Two earnest young men, also in Colonial era duds, were in the other room.
thought of one as the guy you’d like to talk to at a bar and the other as the
wingman who doesn’t pick up the signals to make himself scarce. The three of
us talked about bleeding as a medical treatment. Fortunately, none of us had
any firsthand experience with the subject.
After the Hartwell Tavern, I checked out the spot where Paul Revere was
captured by the British--you knew that Longfellow engaged in some poetic license, didn't you?--and then drove on to Concord to see the museum and
other sites there.
Concord is quite a swell place now. You’d have to search pretty darned far and
wide to find a yeoman farmer. It’s more of a yeoman hedge fund guy sort of
place. You couldn’t swing a cat without hitting a Range Rover sporting a
Daniel Chester French’s Minute Man
sculpture and the North Bridge were
the place to be—I had to drive around the parking lot twice in order to find a
place to park.
The Minute Man was life sized—so smaller than I imagined him to
be. Musket in hand, he’s leaving his plow in the field for his appointment
with destiny. Or as Emerson put it:
By the rude bridge that arched the flood,
Their flag to April’s breeze unfurled,
Here once the embattled farmers stood
And fired the shot heard round the world.
OK, it does kind of take my breath away.
Then my phone rang and my history geek reverie ended.
Which was a good thing since I didn’t have time to waste at the rude bridge
since I had a noon reservation for the nearby Walter Gropius House in
For those of you who might have slept through a semester of architectural
history class, Walter Gropius
founded the Bauhaus
, the German design school, in
1919. The Nazi party thought it “degenerate” and so it closed in 1933.
Gropius, whose wife Ilse was Jewish, emigrated to America in 1937 and took a
teaching job at the Harvard Graduate School of Design. A wealthy patron, Helen Storrow
, provided the capital and land on which the Gropiuses built their
The house is now preserved as a museum by Historic New England
formerly known as the Society for the Preservation of New England
The house doesn’t quite look as if the Gropius family just left, but almost.
There are plenty of knickknacks and personal effects of the family are here and there. With only
four of us on the tour, we certainly got to see everything we wanted too.
think there was even a chance to poop in Walter Gropius’ john. You don’t get
that now every day, do you?
After the john, my favorite part might have been the dining room. The round
table could accommodate up to six, and Gropius installed the lighting so that
a spot in the ceiling shone on the table top and nothing more than the
tabletop. It sounded a bit like the Blair Witch Project to me. There was an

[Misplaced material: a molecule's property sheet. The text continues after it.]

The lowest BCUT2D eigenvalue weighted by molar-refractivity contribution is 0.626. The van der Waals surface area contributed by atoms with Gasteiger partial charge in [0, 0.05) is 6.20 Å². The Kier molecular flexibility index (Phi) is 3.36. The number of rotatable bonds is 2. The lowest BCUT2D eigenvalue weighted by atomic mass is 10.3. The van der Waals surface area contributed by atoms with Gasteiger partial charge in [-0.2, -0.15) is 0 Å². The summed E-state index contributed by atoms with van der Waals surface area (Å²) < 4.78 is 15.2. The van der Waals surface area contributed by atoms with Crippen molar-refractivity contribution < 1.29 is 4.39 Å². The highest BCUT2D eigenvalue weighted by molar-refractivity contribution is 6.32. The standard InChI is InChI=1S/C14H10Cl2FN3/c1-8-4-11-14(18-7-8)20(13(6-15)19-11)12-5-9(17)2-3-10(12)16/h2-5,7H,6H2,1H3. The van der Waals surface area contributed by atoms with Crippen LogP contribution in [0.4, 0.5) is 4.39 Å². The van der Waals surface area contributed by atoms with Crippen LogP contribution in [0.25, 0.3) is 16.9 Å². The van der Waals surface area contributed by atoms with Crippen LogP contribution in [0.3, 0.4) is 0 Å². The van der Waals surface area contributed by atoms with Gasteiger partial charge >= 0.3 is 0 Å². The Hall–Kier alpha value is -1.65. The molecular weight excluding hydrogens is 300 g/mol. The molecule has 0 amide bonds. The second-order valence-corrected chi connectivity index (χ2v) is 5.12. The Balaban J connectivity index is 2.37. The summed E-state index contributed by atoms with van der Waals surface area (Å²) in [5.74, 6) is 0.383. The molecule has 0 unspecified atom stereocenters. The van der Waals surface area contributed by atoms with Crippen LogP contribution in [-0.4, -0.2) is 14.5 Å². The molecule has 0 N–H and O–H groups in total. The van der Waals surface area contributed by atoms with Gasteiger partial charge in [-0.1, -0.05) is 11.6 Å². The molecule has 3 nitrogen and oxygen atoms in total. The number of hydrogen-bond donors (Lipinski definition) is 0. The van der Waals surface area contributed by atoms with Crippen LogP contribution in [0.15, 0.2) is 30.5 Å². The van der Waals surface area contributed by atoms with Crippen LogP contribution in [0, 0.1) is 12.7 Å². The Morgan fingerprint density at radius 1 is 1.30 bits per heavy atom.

ashtray on the table with a half smoked Benson & Hedges cigarette—my
mother’s brand—in it.
The kitchen was super up to date for 1939, with metal cabinets and linoleum
counters, just like in my grandparents’ house. Mrs. Gropius didn’t learn how
to cook until her housekeeper took a higher paying job at a munitions plant
during WWII. The docent said that one of her friends had to show her how to
There was a cookbook on the counter open to this recipe for something called
Leftovers for Two
1 cup flower (sic)
¼ cup milk
¼ cup water
1 tbsp melted butter
Leftover chicken or turkey meat, cut up. Add ¼ lb sliced sauteed mushrooms,
combined with a little bit of gravy or cream sauce. Heat and keep warm.
Mix flower (Wondra) milk etc. with wire beater and pour ½ of mixture on a well
heated Teflon pan (10”). Check by pulling up the edge with fingers until
nicely browned. Lift to brown other side. Take out and keep warm. Repeat
process with other half of mixture. When done put leftovers on pancake and
cover with other pancake.
Sprinkle with grated Parmesan or Swiss cheese. Dot with butter and put under
After a dinner of Leftovers for Two I have no doubt that Mr. Gropius
wished that his wife would get a job in a munitions factory as well.
In the master bedroom, one of Mrs. Gropius' Marimekko dresses--with fringed hem--was laid out for her. BTW, Diana Vreeland loved fringe.
As she showed us around the master suite, the docent told us that Mrs. G was a
bit of a fashion plate and was known to wear a skein of yarn on her head and
call it a hat.
I'm sure that was about as attractive as Leftovers for Two was tasty.
After Gropius I went back to Concord and did the jiffy tour of the Concord Museum
The museum has lots of 18th C artifacts including one of the lanterns
hung in the steeple of Old North Church to signal to Paul Revere that the British were going to Lexington and Concord "by sea".
I wished that I had more time to explore the area, but I had what promised to be a fun wedding to go